Tabari's work is one of the major primary sources for historians. His second great work was the commentary on the Qur'an , Arabic Tafsir al-Tabari , which was marked by the same fullness of detail as the Annals. They said: "This would take a long time and cannot be completed in one lifetime. He therefore made it concise and kept it to pages note, this was in reference to the old days when they used ink and hard-paper which was a bit long format today.

It took him seven years to finish it from the year until It is said [ by whom? Scholars such as Baghawi and Suyuti used it largely. It was used in compiling the Tafsir ibn Kathir which is often referred to as Mukhtasar Tafsir at-Tabari. A persual of Tabari shows that he in fact relied on a variety of historians and other authors such as Abu Mihnaf, Sayf b.

Muzahim, al-Mada'ini, 'Urwa b. Bakkar and so forth, in addition to oral accounts that were circulating at the time. In recounting his history, Tabari used numerous channels to give accounts.

These are both channels that are given by the same author in a work, such as for example three different accounts that start with the isnad al-Harita. It is thus an extremely early witness to the reception of al-Tabari's text-indeed much earlier than the sources that are customarily pressed into service to improve our understanding of the Ta'rikh al-rusul wa-l-muluk , e.

Second, since al-Azdi was writing in the decades following al-Tabari, his Ta'rikh can say something about the reception of al-Tabari's Ta'rikh among those who immediately followed the great master.

That al-Tabari's history was immensely significant we can all agree; but as to precisely how he became so significant there is no clear consensus. In This might suggest that al-Tabari considered kitab merely as a metaphor for Allah's knowledge. However, from al-Tabari's comments elsewhere on Allah's knowledge it is quite evident that he is not speaking metaphorically.

For example, in Al-Tabari reports that al-Mahdi was just about to promote Harun as heir apparent ahead of Musa when he died, and adds by way of corroboration another report that al-Mahdi set off for Masabadhan in a great hurry. However, it may be doubted that al-Mahdi at the time shared the reporter's subsequent knowledge of his imminent demise there, and none of the other reported circumstances of his death suggest that he was in a hurry to go anywhere.

On the contrary, the sources in general make it clear that he had gone to Masabadhan for recreation, and they occasionally say so explicitly. Al-Tabari does say explicitly that envoys were sent to the provinces, where they obtained the oath of allegiance not only to al-Hadi as caliph but also to Harun as heir apparent wali l-'ahd This was probably the first occasion on which Harun was so acknowledged.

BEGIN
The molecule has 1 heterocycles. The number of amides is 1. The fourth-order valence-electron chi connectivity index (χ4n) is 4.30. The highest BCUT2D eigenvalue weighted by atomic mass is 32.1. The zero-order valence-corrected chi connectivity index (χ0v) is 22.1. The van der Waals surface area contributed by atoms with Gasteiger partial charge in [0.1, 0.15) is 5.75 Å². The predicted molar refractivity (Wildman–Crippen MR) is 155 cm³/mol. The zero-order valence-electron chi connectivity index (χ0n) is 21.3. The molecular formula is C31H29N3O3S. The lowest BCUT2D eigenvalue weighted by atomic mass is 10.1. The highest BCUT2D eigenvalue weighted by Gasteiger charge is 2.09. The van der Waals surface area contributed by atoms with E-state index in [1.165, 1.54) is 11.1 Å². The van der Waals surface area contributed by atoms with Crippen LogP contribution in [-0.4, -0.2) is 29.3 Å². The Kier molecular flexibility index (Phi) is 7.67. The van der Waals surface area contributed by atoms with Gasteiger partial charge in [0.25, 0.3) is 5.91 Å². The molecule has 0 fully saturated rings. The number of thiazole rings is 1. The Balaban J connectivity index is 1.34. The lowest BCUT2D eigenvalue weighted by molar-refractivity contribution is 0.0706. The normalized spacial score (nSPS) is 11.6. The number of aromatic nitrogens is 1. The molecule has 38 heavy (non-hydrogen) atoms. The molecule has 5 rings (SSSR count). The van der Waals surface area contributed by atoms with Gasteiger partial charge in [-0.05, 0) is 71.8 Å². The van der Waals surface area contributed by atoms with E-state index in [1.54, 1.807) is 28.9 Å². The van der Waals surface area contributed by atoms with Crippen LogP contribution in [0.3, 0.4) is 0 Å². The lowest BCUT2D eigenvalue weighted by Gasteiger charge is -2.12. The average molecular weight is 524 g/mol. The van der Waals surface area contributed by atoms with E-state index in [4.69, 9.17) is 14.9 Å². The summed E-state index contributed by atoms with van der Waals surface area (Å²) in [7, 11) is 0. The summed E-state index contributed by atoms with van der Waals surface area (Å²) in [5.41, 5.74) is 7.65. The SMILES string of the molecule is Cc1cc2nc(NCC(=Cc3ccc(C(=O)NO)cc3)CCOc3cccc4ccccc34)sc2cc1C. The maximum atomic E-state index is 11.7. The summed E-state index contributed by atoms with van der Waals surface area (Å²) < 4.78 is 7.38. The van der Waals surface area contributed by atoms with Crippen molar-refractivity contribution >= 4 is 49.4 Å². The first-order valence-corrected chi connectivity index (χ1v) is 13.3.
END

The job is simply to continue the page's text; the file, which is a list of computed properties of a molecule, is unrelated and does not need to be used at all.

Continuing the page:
Harun himself, with the advice of al-Rabi', sent out these envoys, and all of this must have been presented to his brother on his return as a fait accompli. After so many exchanges of recrimination with his own men, and after various attempts to regroup what was becoming a progressively disorderly army, 'Ali is reported by Tabari in a most revealing passage to have explained his acceptance of the arbitration as such: "It is no sin but only a failure of judgement.

The group that made a big issue of 'Ali's dilemma were the Kharijites, who for reasons of their own could see clearly the religious and political issues involved, who agreed neither with 'Ali nor with his opponent but were in turn incapable of administering a polity of their own.

Tabari's account also brings that out very clearly when he relates p. Realistic depictions alternate with formalized and archetypal narrative. Tabari is careful to give his reports of these conquests a religious frame expressions such as "Nu'aym wrote to 'Umar about the victory that God had given him" [pp.

He states that 'Umar's decision to invade came as a result of his realization "that Yazdajird was making war on him every year and when it was suggested to him that he would continue to do this until he was driven out of his kingdom" p. The religious frame in Tabari's account is therefore not inflexible or exclusive.

From Wikipedia, the free encyclopedia. Influential Persian scholar, historian and exegete of the Qur'an. For other people named Al-Tabari, see Al-Tabari disambiguation.

Amol , Tabaristan , Abbasid Caliphate. Baghdad , Abbasid Caliphate. Part of a series on Sunni Islam. Five Pillars. Rightly-Guided Caliphs. Sunni schools of law.


The History of al-Tabari, vol 1, General Introduction and From the Creation to the Flood

Linguist and lexicographer, legal theorist, prosodist, philosopher, and physician, Tabari devoted himself chiefly to his prime interests in law and hadith, Qur anic science, and history. Despite his accomplishments in a wide variety of intellectual fields, the greatest value to Western scholarship of the volumes here under review lies in his careful collection and organization of the traditional lore extant in the Middle East of the ninth and tenth centuries. His masterful world history, known most commonly as Ta rikh al-rusul wa'l-muluk, The History of the Prophets and Kings, is the largest extant early repository of this material and is considered the most important universal history produced in the world of Islam. Virtually all subsequent medieval Muslim historians used his work directly or through its citations in other writings, and it serves today as a major source for modem scholarship in Middle Eastern history, folklore, and religious studies among those able to read the work in its original Arabic. These two volumes represent the beginning of a thirty-eight volume translation project, under the general editorship of Ehsan Yarshater, currently in the process of publication by SUNY Press. Volume 1 opens with Franz Rosenthal's comprehensive general introduction on the life and works of al-Tabari pages and his introduction and foreword to the History and its English translation 19 pages with two appendices placed between them.


The History of Al-Tabari Volume 2: Prophets and Patriarchs

An al-Sila , appendix [2] or continuation, [3] was written by Abu Abdullah b. Ahmad b. Ja'far al-Farghani, a Turk student of al-Tabari. The main purpose of Tabari was to write history according to the science of narration. That is to say he quotes the narrator without interfering in any way. Internet Archive.


The transmitted authoritative view of society is, it is claimed, that of an organic whole created and ruled by God, not as a man-made complex of different classes, institutions, and interests. The historical analysis compatible with this view of society is moral, i. On the social level, covenant refers to a system of vassalage, which balances the economic interests of a central imperial government, its civil administration, and military. Thus although covenant is symbolised by God, it does not exclude a view of society as complex and with conflicting human interests. If the central government implemented this tax system, the caliphate would be strong, and if not, it would succumb to the forces of decentralisation.